Today - Monday, Sept. 27, 2021 - would have been my father’s 83rd birthday.

A little more than three years later, it still feels strange to put it that way: “would have been.” Dad died roughly a month before his 80th birthday, and almost a year and a half after the passing of the woman he promised to love, honor and cherish on a warm August day in 1962. 

He kept that promise, and so did she, and they made doing so look so easy - a fact that I probably took for granted for most of my childhood, simply because it was our everyday reality. I’m not saying that we were living some sort of idyllic TV sitcom Brady Bunch existence, because nothing could be further from the truth. There were family trials and tribulations, most of them comparatively minor but a few of them anything but.

And yes, Mom and Dad certainly had their disagreements and sometimes they could get pretty colorful, so much so that Dad would refer to some of them as “the stuff of local legend” whenever they might come up in later conversation.

I remember one occasion in particular from my childhood when we went to the grocery store, and they got into some kind of kerfuffle over what they could afford to buy that particular payday. They did their best to keep their voices down, so as to not upset me and my two younger brothers or attract undue attention from the other shoppers, but Mom got so frustrated at one point that she hauled off and flung her purse across the store. 

Whereupon Dad dutifully darted several aisles over to retrieve the errant handbag - pausing just long enough to apologize to the poor stockboy who had nearly been caught in the line of fire - and brought the purse back to my mother, who accepted it with an embarrassed smile. At which point they both began to laugh, having forgotten whatever it was they had been arguing about in the first place, and we knew all was right with the world. Or at least our little corner of it.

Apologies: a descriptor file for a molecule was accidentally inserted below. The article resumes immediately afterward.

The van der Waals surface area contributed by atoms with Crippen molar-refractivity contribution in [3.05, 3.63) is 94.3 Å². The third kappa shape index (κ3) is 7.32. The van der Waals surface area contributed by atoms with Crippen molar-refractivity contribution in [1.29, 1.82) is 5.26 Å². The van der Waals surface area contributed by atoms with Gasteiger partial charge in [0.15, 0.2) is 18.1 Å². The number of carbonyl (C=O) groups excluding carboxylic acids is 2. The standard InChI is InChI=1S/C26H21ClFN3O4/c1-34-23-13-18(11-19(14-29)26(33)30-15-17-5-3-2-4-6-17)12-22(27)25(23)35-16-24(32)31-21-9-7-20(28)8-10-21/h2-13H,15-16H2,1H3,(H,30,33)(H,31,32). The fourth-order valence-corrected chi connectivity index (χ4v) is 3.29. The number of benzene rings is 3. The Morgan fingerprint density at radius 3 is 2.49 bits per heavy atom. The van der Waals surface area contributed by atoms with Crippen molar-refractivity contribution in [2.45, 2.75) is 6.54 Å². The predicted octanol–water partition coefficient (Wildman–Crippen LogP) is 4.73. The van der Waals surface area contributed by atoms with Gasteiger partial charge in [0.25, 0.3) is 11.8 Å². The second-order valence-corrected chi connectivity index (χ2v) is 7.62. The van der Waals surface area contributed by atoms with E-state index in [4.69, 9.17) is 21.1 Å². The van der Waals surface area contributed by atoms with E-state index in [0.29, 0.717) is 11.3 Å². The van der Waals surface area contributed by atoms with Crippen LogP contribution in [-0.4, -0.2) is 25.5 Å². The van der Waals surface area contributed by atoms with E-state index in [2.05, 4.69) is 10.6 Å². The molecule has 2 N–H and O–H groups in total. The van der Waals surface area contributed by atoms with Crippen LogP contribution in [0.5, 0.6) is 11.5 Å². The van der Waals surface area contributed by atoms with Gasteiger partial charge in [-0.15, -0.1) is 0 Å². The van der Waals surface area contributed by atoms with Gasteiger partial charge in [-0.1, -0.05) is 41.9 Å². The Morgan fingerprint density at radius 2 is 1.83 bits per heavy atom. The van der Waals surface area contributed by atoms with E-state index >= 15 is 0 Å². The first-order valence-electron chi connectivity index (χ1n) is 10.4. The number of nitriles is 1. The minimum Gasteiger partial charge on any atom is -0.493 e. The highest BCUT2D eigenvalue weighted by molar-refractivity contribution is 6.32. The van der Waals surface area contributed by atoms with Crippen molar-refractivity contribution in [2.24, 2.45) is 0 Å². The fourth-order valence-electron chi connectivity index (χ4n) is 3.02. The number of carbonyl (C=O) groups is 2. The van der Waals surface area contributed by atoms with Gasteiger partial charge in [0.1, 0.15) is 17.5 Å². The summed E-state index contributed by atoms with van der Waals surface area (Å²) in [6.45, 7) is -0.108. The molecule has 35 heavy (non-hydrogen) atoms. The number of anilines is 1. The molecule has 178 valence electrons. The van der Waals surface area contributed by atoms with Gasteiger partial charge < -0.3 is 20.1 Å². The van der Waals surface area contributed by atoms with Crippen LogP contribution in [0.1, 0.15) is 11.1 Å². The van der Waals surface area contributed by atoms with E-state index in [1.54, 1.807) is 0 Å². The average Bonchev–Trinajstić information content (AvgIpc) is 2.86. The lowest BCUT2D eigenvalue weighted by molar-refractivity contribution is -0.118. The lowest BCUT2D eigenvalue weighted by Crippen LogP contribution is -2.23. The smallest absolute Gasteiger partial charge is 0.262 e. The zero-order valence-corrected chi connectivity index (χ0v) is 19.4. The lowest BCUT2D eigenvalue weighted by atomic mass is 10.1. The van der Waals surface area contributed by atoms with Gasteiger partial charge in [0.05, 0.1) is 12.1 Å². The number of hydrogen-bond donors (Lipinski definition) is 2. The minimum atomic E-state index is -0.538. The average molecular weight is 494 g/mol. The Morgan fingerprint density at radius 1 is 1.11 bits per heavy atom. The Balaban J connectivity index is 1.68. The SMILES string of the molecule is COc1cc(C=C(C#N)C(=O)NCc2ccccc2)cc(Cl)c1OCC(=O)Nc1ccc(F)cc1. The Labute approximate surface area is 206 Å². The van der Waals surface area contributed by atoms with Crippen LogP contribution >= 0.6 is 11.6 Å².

And that’s the point: No matter what the disagreement might have been, they always kissed and made up and never went to bed angry. There was never any doubt in the minds of their children that these two people truly adored one another. I used to wonder why so many of my classmates weren’t so lucky and had seen their lives upended by divorce; what did my mother and father know that theirs didn’t?

It wasn’t until years later, when I had a wife and sons of my own, that I came to truly appreciate just how hard my parents must have had to work to make the relationship last. And that appreciation made me love them all the more.

I’ve said it many times before, but certain truths bear repeating: Yeah, I had great parents. They gave me many gifts - most of which are not the kind that can be measured in terms of monetary worth, and yet they have made me a very rich man indeed. 

I’ve written in the past about how my parents were both avid readers and how they fostered my own love for reading, which in turn set me on the path of becoming a professional writer. I don’t know whether or not I ever properly thanked them for this during their lifetimes - in fact I’m sure I likely did not, because I’m a faulty human being and all too often we don’t take the time for such things - but I’d like to think they knew anyway. 

Mom was the one who usually sat me on her lap or curled up next to me in bed while reading Dr. Suess or those Little Golden Books about Bugs Bunny and Donald Duck and the Little Engine that Could. She was the one who would hold the book in front of me and teach me to read the words myself, thereby helping to ensure that by the time I started kindergarten I was already able to read at roughly a third grade level.